27 Waterfalls

 

We teamed up with two cool Aussie dudes in Cabarete and jumped off the Gua Gua at 27 Waterfalls. We had to bribe the bus driver to stop on the highway at the entrance (ask for la entrada de 27 Charcos) and trek up the hilly dirt road with our backpacks to the ticket station. Including entrance fee, guide tip, bribes, buses and taxis, this ‘backpacker’ method was about a quarter of the price of an organised tour.

 

Even though our guide spoke minimal english and our Spanglish is terrible,  he had us squealing with fear and in continued fits of laughter. Apart from leaping out of the bushes with an assortment of fruit from the ground, we jumped from the top of cliffs and slid down the rock slides into the ice-cold river water.

 

 

 

Las Terrenas

 

The seaside village of Las Terrenas is tucked away high up in the mountains on the northeastern peninsula of Dominican Republic. It’s inland palm trees,  luscious green jungle, picture-perfect Caribbean beaches, artsy studios’s with outdoor galleries, make Las Terrenas great place to unwind.  Our cosy hostel-style accomodation at Dan and Manty’s Air BnB, was nested amongst the jungle making us forget how close we were to down-town.

 

 

 

El Limon Waterfall

 

The highlight of not only the peninsula, but of Dominican Republic was Cascada El Limon;  a beautiful waterfall falling 52 metres down from the pristine jungle and into a waterhole.

 

One thing to note is the mass amount of tourist scams thrown in your face quite aggressively. Simply put it, protect the horses, save money and adventure alone by taking the DIY hiking approach at El Limon like we did.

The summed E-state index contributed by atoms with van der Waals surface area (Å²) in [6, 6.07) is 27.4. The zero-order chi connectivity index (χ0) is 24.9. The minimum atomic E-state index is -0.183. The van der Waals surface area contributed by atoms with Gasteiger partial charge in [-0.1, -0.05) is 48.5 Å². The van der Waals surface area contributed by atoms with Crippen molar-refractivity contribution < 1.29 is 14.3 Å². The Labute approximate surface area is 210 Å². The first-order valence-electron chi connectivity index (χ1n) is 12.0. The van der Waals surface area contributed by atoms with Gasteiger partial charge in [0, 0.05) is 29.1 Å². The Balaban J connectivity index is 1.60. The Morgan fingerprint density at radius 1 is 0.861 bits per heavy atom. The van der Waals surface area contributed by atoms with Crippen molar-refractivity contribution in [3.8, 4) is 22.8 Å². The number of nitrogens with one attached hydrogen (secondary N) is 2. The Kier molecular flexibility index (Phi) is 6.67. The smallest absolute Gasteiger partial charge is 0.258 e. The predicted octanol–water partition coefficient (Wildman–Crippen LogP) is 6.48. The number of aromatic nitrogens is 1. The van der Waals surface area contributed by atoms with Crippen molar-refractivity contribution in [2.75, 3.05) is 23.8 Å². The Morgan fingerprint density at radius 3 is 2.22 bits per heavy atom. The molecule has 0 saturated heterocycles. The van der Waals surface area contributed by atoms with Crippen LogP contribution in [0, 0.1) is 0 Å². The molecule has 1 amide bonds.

We took a Gua Gua from Las Terrenas to the entrance. We hiked the track alone, huffed and puffed the humid air, got muddy feet from the sludgy terrain and zig-zagged across the river in knee deep water. The view along the path was outstanding and worth the pain our totally unfit bodies endured.

 

The jewel at the end of this exhausting but scenic hike was a stunning waterfall with water gushing down from high into the jungle. Our sweaty bodies had been dreaming about this moment since our first hill. The water certainly was refreshing, and jumping off the cliffs into the churning water was such a thrill.

 

 

 

Dominican Republic surprised us.

 

We arrived expecting the all-inclusive resort deals and were handed a backpacking journey across a Caribbean island for a fraction of the expected price tag. No matter if you are seeking an adventure vacation filled with jungle waterfalls and surfing hotspots, or want a relaxing holiday with picture-perfect beaches and cocktails, this Caribbean island has it all.

And it won’t hurt your budget!

 

 

 

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ABOUT ME

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I’m Hannah. Welcome to my blog, where I write honest stories, advice & inspiration from the time I've spent as a traveling marine biologist.